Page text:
The number of elderly increases worldwide and involves various consequences in terms of dependence. While the various body functions get less effective, muscle strength and balance control are key issues for older people as their deterioration, although common, may lead to alteration of walking, reduced daily activities or even falls (which, we know, are the beginning of a vicious circle).
Improving muscle strength as well as both static and dynamic balance is recommended in older people for prevention of falls and a better quality of life. Previous studies also highlighted the importance of training postural control including with visual feedback as this specific tool facilitates efficient postural responses and balance skills (correct perception of motor error and adjustment of responses).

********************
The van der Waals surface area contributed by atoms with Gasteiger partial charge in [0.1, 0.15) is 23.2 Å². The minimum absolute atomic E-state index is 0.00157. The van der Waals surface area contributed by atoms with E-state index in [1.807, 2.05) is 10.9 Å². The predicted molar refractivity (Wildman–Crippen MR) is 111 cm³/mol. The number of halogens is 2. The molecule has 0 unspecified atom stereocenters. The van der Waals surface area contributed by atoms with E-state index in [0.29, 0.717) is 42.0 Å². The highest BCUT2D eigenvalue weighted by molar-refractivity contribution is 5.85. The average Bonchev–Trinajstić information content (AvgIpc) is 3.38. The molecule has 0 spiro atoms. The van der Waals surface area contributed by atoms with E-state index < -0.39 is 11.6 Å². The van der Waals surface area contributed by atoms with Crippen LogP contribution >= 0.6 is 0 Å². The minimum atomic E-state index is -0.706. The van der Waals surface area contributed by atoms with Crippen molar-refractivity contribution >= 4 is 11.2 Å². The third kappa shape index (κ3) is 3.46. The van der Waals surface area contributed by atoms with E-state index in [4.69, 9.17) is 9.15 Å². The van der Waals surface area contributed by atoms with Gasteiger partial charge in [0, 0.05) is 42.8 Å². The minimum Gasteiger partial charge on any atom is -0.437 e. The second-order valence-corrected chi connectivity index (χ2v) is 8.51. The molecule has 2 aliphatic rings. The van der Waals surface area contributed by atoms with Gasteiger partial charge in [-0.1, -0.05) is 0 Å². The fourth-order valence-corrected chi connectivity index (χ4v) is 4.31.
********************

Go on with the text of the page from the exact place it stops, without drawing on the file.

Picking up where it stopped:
A custom-made visual feedback device was used in the present study while training balance standing on one leg. The purpose of this intervention was to analyse the effects of visual feedback training on balance and functional lower-extremity strength in older adults. Although static and dynamic balance was improved compared to the control group, balance confidence and strength improvements were not considered significant.